Among the hills described a little while back, one of the inner ranges, running N.W., ends in a very steep truncated summit. It is the highest hill in the alluvium of the Akyab district,- and, by native report, quite insurmountable. It is called the Beygnara-tung (or hill of five hundred ducks); but the origin of such a singular name I could not discover. There is said to be a tank on the top (perhaps for the ducks), and that in former years a nat or spirit inhabited the hill, who fulfilled the wishes of all such pilgrims as visited her shrine, whether for riches, long life, or posterity. The tank also on the summit, generally said to be dug by praeter-human hands, is a feature common to nearly all the remarkable hills in Singthum, Chota Nagpur, &c.
amusing fellows, and readily tamed
Before nightfall we anchored at our station of yesterday, below Yeogwyn Island. The conflux of the two streams is dangerous for small boats at half tides during the springs, as strong whirlpools form in such spots sufficient to engulph a light canoe.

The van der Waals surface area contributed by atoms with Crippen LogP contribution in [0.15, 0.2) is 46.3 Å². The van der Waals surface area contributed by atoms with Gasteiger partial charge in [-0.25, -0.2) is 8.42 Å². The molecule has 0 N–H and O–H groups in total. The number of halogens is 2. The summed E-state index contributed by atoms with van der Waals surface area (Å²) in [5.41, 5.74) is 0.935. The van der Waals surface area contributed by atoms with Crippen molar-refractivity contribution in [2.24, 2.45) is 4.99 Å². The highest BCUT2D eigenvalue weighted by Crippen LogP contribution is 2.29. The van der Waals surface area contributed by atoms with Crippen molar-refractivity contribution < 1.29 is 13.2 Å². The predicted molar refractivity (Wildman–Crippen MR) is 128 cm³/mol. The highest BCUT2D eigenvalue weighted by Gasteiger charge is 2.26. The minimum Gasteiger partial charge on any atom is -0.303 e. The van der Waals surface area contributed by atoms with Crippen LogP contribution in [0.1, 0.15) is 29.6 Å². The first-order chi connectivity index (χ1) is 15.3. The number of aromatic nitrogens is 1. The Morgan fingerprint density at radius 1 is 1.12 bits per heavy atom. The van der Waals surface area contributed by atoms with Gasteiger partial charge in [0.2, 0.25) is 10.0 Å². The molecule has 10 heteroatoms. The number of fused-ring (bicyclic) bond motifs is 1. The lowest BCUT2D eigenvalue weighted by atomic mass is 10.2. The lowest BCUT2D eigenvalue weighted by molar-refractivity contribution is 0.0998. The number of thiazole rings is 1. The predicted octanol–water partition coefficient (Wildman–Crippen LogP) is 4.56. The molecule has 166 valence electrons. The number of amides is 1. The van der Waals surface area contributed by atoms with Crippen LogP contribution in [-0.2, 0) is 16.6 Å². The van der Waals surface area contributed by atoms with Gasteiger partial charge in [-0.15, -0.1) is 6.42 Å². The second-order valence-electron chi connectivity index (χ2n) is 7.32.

The channel of the Koladyn before us being shallow, we waited till 9 P.m., when the flow had been running about half an hour, and then weighed, tacking up with a light north-easterly air. The young moon had set early behind the hills, but it was a brilliant starlight night. We made for the easterly shore, where we had 3 fathoms, but the channel was very narrow, and in spite of every precaution, sending the jolly-boat ahead to sound, we twice shoaled to £ a fathom, and the second time grounded. This was about midnight, and the crew, who had been working hard all day, let go the anchor, to wait for better times; but, on my insisting upon it, they got a grapnel off in the jolly-boat, and throwing it into deep water astern of us, hove upon it, and a light air helping us, we got off. This reach of the Koladyn, which I calculate at 25 to 30 miles from Akyab, would require great precaution, and daylight, to ensure the safe passage of larger vessels. Beyond it the water continues of great depth for about 50 miles.